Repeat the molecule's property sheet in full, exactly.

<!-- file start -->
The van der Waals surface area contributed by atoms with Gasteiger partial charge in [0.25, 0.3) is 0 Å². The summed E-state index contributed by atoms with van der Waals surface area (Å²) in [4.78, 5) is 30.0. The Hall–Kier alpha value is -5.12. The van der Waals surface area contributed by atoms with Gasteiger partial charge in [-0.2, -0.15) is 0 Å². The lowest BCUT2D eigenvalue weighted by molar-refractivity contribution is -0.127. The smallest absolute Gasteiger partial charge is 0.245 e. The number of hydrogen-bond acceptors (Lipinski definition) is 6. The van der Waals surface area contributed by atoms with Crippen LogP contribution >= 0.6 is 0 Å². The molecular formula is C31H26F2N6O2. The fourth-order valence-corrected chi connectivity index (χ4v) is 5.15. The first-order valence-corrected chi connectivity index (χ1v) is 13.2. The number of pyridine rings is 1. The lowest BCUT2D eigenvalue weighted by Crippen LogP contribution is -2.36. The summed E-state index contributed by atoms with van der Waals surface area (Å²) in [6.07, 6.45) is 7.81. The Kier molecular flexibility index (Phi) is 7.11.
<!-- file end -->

The van der Waals surface area contributed by atoms with Gasteiger partial charge in [0.25, 0.3) is 0 Å². The summed E-state index contributed by atoms with van der Waals surface area (Å²) in [4.78, 5) is 30.0. The Hall–Kier alpha value is -5.12. The van der Waals surface area contributed by atoms with Gasteiger partial charge in [-0.2, -0.15) is 0 Å². The lowest BCUT2D eigenvalue weighted by molar-refractivity contribution is -0.127. The smallest absolute Gasteiger partial charge is 0.245 e. The number of hydrogen-bond acceptors (Lipinski definition) is 6. The van der Waals surface area contributed by atoms with Crippen LogP contribution >= 0.6 is 0 Å². The molecular formula is C31H26F2N6O2. The fourth-order valence-corrected chi connectivity index (χ4v) is 5.15. The first-order valence-corrected chi connectivity index (χ1v) is 13.2. The number of pyridine rings is 1. The lowest BCUT2D eigenvalue weighted by Crippen LogP contribution is -2.36. The summed E-state index contributed by atoms with van der Waals surface area (Å²) in [6.07, 6.45) is 7.81. The Kier molecular flexibility index (Phi) is 7.11.